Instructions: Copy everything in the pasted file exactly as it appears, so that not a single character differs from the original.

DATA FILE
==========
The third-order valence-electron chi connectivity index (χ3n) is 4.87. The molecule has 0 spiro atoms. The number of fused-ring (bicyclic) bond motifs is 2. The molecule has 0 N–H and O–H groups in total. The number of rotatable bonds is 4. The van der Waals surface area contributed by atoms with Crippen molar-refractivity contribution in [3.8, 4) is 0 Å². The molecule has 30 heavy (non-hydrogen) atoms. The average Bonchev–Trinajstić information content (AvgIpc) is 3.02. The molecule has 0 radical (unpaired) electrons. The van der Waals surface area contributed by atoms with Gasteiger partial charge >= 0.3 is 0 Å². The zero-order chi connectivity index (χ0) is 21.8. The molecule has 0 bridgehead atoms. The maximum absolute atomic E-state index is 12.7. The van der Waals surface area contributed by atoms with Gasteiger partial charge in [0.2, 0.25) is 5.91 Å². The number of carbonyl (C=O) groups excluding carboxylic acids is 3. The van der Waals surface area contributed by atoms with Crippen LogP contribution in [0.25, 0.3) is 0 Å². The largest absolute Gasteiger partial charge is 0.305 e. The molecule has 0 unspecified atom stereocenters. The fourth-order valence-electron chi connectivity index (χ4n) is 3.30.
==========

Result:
The third-order valence-electron chi connectivity index (χ3n) is 4.87. The molecule has 0 spiro atoms. The number of fused-ring (bicyclic) bond motifs is 2. The molecule has 0 N–H and O–H groups in total. The number of rotatable bonds is 4. The van der Waals surface area contributed by atoms with Crippen molar-refractivity contribution in [3.8, 4) is 0 Å². The molecule has 30 heavy (non-hydrogen) atoms. The average Bonchev–Trinajstić information content (AvgIpc) is 3.02. The molecule has 0 radical (unpaired) electrons. The van der Waals surface area contributed by atoms with Gasteiger partial charge >= 0.3 is 0 Å². The zero-order chi connectivity index (χ0) is 21.8. The molecule has 0 bridgehead atoms. The maximum absolute atomic E-state index is 12.7. The van der Waals surface area contributed by atoms with Gasteiger partial charge in [0.2, 0.25) is 5.91 Å². The number of carbonyl (C=O) groups excluding carboxylic acids is 3. The van der Waals surface area contributed by atoms with Crippen LogP contribution in [0.25, 0.3) is 0 Å². The largest absolute Gasteiger partial charge is 0.305 e. The molecule has 0 unspecified atom stereocenters. The fourth-order valence-electron chi connectivity index (χ4n) is 3.30.